With regard to the competence of the Assembly to oversee the Independent Oversight Board, the Court noted that (i) the competence of the Assembly to oversee the work of the Government and other public institutions, which, in accordance with the Constitution and laws, report to the Assembly is defined in paragraph 9 of Article 65 [Competencies of the Assembly] of the Constitution; and (ii) in the case of the Independent Oversight Board, this competence of the Assembly is further detailed in the Law on the Independent Oversight Board for the Civil Service and includes, inter alia, also the authorization of the Assembly to terminate the mandate of the members of the Board in the circumstances set forth in Article 15 (Termination of the Board’s member mandate) of this Law. However, the Court further noted that, the exercise of the competence to terminate the mandate precludes the termination of the same due to the “decision-making” of the members of the Independent Oversight Board, because such circumstances, (i) would infringe the institutional independence of the Board and its members, as it is defined by paragraph 2 of Article 101 of the Constitution; and (ii) would be contrary to the Assembly’s own determination that Board members enjoy immunity from dismissal for decision-making, as defined by the relevant provisions of the Law on the Independent Oversight Board for the Civil Service.

In assessing the constitutionality of the challenged Decision of the Assembly, the Court recalled that the same is referred to items 1.3 and 1.1 of paragraph 1 of Article 15 of the Law on the Independent Oversight Board for the Civil Service. The first, namely item 1.3 of Article 15 of this Law, defines the possibility of termination of the mandate in case of exercising duties that are not in accordance with his function. However, the challenged decision of the Assembly does not contain any fact/reasoning as to how five (5) members of the Independent Oversight Board collectively may have exercised their duties of member of Independent Oversight Board in incompatibility with their function. Whereas, the second, respectively item 1.1 of Article 15 of the Law on the Independent Oversight Board for the Civil Service, determines the possibility of termination of the mandate for violation of this law’s provisions. In the context of the latter, the challenged decision of the Assembly states that, “it is assessed that the Board has acted in violation of Article 12 of the Law on the IOBCSK, because it has not implemented the applicable laws during decision-making.” The Court emphasized that the challenged decision of the Assembly does not refer to any fact/reasoning in support of the alleged violation of this provision by five (5) members of the Independent Oversight Board collectively, except for emphasizing the “decision-making” of the members of the Independent Oversight Board. This moreover results from the fact that the challenged Decision was preceded by a series of actions and questions of the relevant Committee of the Assembly addressed to the Independent Oversight Board regarding the decision-making in respective cases.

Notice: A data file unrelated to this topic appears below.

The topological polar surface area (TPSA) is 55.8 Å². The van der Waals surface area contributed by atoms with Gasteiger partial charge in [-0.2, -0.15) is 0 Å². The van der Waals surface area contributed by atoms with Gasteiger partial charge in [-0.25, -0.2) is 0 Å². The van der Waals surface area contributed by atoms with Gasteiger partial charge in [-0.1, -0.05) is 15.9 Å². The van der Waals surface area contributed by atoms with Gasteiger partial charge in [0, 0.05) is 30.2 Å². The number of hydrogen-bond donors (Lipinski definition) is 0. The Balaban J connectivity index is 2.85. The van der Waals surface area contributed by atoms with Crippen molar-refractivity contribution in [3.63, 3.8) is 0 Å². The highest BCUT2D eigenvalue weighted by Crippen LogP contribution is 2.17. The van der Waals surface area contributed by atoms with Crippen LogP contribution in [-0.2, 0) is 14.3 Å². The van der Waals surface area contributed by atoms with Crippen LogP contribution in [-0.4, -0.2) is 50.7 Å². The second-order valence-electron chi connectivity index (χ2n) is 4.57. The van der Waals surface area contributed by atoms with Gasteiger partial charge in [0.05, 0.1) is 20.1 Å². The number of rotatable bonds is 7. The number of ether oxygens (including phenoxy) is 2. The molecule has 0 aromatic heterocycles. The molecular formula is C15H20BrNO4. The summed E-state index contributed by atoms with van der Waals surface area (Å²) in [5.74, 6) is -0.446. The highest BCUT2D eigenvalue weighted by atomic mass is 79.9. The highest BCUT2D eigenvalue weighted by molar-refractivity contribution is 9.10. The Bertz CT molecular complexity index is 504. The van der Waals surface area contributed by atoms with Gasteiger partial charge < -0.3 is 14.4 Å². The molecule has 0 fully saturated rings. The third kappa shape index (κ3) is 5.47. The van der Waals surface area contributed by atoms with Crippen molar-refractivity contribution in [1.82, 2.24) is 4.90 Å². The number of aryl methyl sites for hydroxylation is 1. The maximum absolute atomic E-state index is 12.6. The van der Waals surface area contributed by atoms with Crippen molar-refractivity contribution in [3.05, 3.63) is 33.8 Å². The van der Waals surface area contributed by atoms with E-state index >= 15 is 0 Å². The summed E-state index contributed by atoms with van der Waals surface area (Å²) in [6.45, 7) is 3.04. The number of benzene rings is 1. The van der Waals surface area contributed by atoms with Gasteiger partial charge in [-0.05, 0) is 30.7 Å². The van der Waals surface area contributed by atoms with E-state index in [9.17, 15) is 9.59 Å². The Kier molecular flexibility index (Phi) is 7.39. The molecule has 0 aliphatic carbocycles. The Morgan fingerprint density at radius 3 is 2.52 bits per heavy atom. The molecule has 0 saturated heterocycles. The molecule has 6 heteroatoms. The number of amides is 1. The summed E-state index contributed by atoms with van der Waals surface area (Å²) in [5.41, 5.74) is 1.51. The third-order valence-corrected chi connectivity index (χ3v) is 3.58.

In this context, the Court reiterated that (i) the Assembly has the constitutional competence to oversee the Independent Oversight Board, including the possibility of terminating the mandate of its members in the cases provided for in the Law on the Independent Board for the Civil Service; but that (ii) members of the Independent Oversight Board may not be dismissed solely due to their “decision-making” because pertinent to the same, they have constitutional and legal independence as well as immunity from dismissal, as defined in the law itself adopted by the Assembly. Moreover, based on the same law, the legality of the decisions of the Independent Oversight Board is subject to the control of the judicial power and not the legislative one.

In this context, the Court noted that the Assembly by dismissing (5) five members of the Independent Oversight Board collectively, and without elaborating on any fact based on law, but only on the grounds that the Independent Oversight Board “has not implemented the applicable laws during decision-making”, respectively due to their decision-making in respective cases, for which the members of the Independent Oversight Board enjoy independence and immunity from dismissal and which decision-making, moreover, is subject to the control of the judicial power and not the legislative one, has exceeded the limits of the competence to oversee the work of public institutions, defined by paragraph 9 of Article 65 of the Constitution, in violation of the guarantees regarding the independence of the Independent Oversight Board in exercising its function defined by paragraph 2 of Article 101 of the Constitution. In this context, the Court noted that in exercising its constitutional competence to oversee the Independent Oversight Board, the Assembly also has the obligation to preserve the independence of the Board, which itself has attributed to it by the adoption of the Constitution and the Law on the Independent Oversight Board for the Civil Service.

Consequently and finally, the Court found that Decision [no. 08/V-029] of the Assembly of the Republic of Kosovo regarding the dismissal of five (5) members of the Independent Oversight Board for the Civil Service of Kosovo, is not in accordance with paragraph 2 of Article 101 [Civil Service] of the Constitution of the Republic of Kosovo.

Applicant:

Abelard Tahiri and 10 other deputies of the Assembly of the Republic of Kosovo

Type of Referral:

KO - Referral from state organisations

Type of act:

Judgment

Violation of constitutional rights